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The novella is set on a construction site; more precisely, in a half-finished building of high-end apartments for the well-heeled inhabitants of Buenos Aires. As the building is still under construction, the only human inhabitants are Chilean night-watchman, Raul Viňas, his wife and children who run around the structure hiding in nooks and crannies – the children that is, not Raul and his wife. But there are other dwellers besides the Viňas family, and they are the ghosts of the title. Aira’s creations are not your typical ghosts though. They are like naked men, big, boisterous and raucous, and come covered in fine cement dust:

They were listening too, but only as a pretext for bursting continually into fierce, raucous laughter. Or not so much laughter as vehement, theatrically sarcastic howling. […] The naked men shouted louder and louder as if competing with each other. They were dirty like builders, and had the same kind of bodies: rather stocky, solid, with small fee, and rough hands. Their toes were spread widely, like wild men’s toes. They were behaving like badly brought-up children. But they were adults. (pgs. 9-10)

As I mentioned earlier, I’m not sure what to make of the story as a whole, but there’s a dry humour to it which I enjoyed, especially in the first half of the book. My difficulty came at the halfway point where I got more than a bit lost as Aira slipped more deeply into philosophical territory.

What I loved about the story though was the following passage about wine, and I couldn’t resist posting it here. The Viňas family are living without the benefit of a fridge, but Raul (a ‘prodigious drinker’) has discovered an inventive method for keeping his wines cool – it’s desperately hot in their part of the building:

It consisted of resolutely approaching a ghost and inserting a bottle into his thorax, where it remained, supernaturally balanced. When he went back for it, say two hours later, it was cold. There were two things he hadn’t noticed, however. The first was that, during the cooling process, the wine came out of the bottles and flowed like lymph all through the bodies of the ghosts. The second was that this distillation transmuted ordinary cheap wine, fermented in cement vats, into an exquisite, matured cabernet sauvignon, which not even captains of industry could afford to drink every day. But an undiscriminating drinker like Viňas, who chilled his red wine in summer just because of the heat, wasn’t going to notice the change. Besides, he was accustomed to the wonderful wines of his country, so it seemed perfectly natural to him. And, indeed, what could be more natural than to drink the best wine, always and only the best? (pg. 29-30)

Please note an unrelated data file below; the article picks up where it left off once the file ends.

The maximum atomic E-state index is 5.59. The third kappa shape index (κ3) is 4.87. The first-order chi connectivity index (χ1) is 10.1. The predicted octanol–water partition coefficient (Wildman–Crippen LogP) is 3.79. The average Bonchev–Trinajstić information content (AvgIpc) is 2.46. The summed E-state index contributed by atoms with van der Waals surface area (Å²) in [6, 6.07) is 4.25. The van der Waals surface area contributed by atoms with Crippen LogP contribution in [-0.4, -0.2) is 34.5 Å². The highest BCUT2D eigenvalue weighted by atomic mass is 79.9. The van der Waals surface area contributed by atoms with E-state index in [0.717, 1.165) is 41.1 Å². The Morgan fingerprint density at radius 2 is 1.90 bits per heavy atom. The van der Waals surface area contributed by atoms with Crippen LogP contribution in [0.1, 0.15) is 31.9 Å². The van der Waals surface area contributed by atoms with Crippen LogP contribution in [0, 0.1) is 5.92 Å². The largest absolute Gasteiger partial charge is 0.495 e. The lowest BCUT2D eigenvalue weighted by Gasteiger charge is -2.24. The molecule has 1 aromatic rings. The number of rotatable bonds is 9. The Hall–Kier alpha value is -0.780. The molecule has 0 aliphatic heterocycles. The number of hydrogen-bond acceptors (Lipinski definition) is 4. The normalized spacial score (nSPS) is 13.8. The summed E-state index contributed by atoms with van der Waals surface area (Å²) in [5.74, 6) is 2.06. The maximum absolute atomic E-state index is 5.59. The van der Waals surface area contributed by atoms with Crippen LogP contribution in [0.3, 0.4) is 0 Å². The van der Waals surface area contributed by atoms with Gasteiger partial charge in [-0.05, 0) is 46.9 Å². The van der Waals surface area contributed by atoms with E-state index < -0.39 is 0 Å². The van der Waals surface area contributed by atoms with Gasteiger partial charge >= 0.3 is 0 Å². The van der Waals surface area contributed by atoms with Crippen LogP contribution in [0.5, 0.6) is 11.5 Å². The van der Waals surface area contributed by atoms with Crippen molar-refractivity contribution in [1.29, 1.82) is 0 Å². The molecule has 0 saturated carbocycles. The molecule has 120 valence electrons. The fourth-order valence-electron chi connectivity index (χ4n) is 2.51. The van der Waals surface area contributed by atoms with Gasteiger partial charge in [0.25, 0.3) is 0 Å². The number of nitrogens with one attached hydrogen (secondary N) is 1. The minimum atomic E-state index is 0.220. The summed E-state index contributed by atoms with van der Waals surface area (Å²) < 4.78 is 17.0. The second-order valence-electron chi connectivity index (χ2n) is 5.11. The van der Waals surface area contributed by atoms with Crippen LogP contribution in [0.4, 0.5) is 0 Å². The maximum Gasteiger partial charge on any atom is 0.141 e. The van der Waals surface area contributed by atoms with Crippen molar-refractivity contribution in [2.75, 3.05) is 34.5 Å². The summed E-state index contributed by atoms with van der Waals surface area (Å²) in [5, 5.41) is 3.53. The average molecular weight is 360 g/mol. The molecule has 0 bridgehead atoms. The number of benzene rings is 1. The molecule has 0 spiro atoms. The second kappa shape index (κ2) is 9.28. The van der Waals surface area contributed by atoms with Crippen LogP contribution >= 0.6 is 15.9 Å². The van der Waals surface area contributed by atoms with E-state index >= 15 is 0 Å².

What indeed. And how fortunate to have that kind of ghost nearby…

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Well, I didn’t have any Argentine (or Chilean) Cabernet Sauvignon to hand on Friday, but I did manage to find a bottle of Zaha Malbec in the cupboard by the stairs. That’ll do nicely, I thought. The Zaha (which stems from the word ‘heart’) comes from the Altamira district of Mendoza, a cool-climate area where the grapes are grown at high altitude. Inky purple in colour, with a whiff of eucalyptus and a flavour profile of blackberries and liquorice, it’s unmistakably a New World wine. The grapes are mostly Malbec (90%), but I think there’s a touch of Cabernet Franc and Petit Verdot in the blend for additional interest and complexity. Not a bad match for the Aira, and a very good wine without the need for any interventions from ghosts.

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I read Ghosts to link in with Richard’s celebration of Argentine (and Uruguayan) Literature of Doom. All comments are welcome here, whether they’re about Aira, Ghosts or wine. And if you’ve read any of Aira’s books, I’d love to hear from you…

Ghosts is published in the UK by Hamish Hamilton, tr. by Chris Andrews. Source: personal copy. I bought the Zaha Malbec, 2011 vintage, from The Wine Society (no longer in stock).

Weekend Wine Notes: Spanish Whites for #SpanishLitMonth, Godello and Verdejo

I‘d intended to write a post on a couple of favourite Spanish white wines to coincide with Richard and Stu’s Spanish Lit Month in July, but alas, time got the better of me. And then our hosts decided to extend their focus on Spanish Lit by a couple of weeks, so here we are in August, and I’m still in time for the tie-in!